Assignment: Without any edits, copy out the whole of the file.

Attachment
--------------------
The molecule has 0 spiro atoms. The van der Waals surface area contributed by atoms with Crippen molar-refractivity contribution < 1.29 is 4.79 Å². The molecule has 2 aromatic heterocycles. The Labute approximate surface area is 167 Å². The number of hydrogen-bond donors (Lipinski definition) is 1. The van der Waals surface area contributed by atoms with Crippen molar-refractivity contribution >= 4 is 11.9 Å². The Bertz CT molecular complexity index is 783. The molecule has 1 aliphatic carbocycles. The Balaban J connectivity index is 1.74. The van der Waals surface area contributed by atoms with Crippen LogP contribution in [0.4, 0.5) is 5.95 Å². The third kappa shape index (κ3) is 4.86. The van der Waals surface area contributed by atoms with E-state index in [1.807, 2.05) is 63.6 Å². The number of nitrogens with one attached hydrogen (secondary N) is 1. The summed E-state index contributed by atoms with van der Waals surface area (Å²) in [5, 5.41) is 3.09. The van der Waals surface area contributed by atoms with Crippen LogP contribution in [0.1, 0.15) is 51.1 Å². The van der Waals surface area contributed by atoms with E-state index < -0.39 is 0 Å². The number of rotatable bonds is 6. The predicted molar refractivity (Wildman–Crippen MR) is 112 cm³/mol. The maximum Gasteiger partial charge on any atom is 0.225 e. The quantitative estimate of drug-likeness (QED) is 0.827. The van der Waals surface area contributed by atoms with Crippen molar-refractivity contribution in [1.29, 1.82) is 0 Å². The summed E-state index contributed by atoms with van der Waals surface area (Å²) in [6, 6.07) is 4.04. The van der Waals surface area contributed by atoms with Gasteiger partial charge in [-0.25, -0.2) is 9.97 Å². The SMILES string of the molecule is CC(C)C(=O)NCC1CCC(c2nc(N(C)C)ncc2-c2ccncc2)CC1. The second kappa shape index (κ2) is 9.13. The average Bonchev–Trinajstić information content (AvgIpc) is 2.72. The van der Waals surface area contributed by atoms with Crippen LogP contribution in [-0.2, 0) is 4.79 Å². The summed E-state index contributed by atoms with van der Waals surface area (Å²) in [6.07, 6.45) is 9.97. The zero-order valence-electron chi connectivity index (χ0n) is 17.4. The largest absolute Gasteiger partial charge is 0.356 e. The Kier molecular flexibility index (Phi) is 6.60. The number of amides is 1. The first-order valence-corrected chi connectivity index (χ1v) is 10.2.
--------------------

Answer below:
The molecule has 0 spiro atoms. The van der Waals surface area contributed by atoms with Crippen molar-refractivity contribution < 1.29 is 4.79 Å². The molecule has 2 aromatic heterocycles. The Labute approximate surface area is 167 Å². The number of hydrogen-bond donors (Lipinski definition) is 1. The van der Waals surface area contributed by atoms with Crippen molar-refractivity contribution >= 4 is 11.9 Å². The Bertz CT molecular complexity index is 783. The molecule has 1 aliphatic carbocycles. The Balaban J connectivity index is 1.74. The van der Waals surface area contributed by atoms with Crippen LogP contribution in [0.4, 0.5) is 5.95 Å². The third kappa shape index (κ3) is 4.86. The van der Waals surface area contributed by atoms with E-state index in [1.807, 2.05) is 63.6 Å². The number of nitrogens with one attached hydrogen (secondary N) is 1. The summed E-state index contributed by atoms with van der Waals surface area (Å²) in [5, 5.41) is 3.09. The van der Waals surface area contributed by atoms with Crippen LogP contribution in [0.1, 0.15) is 51.1 Å². The van der Waals surface area contributed by atoms with E-state index < -0.39 is 0 Å². The number of rotatable bonds is 6. The predicted molar refractivity (Wildman–Crippen MR) is 112 cm³/mol. The maximum Gasteiger partial charge on any atom is 0.225 e. The quantitative estimate of drug-likeness (QED) is 0.827. The van der Waals surface area contributed by atoms with Crippen molar-refractivity contribution in [1.29, 1.82) is 0 Å². The summed E-state index contributed by atoms with van der Waals surface area (Å²) in [6, 6.07) is 4.04. The van der Waals surface area contributed by atoms with Gasteiger partial charge in [-0.25, -0.2) is 9.97 Å². The SMILES string of the molecule is CC(C)C(=O)NCC1CCC(c2nc(N(C)C)ncc2-c2ccncc2)CC1. The second kappa shape index (κ2) is 9.13. The average Bonchev–Trinajstić information content (AvgIpc) is 2.72. The van der Waals surface area contributed by atoms with Crippen LogP contribution in [-0.2, 0) is 4.79 Å². The summed E-state index contributed by atoms with van der Waals surface area (Å²) in [6.07, 6.45) is 9.97. The zero-order valence-electron chi connectivity index (χ0n) is 17.4. The largest absolute Gasteiger partial charge is 0.356 e. The Kier molecular flexibility index (Phi) is 6.60. The number of amides is 1. The first-order valence-corrected chi connectivity index (χ1v) is 10.2.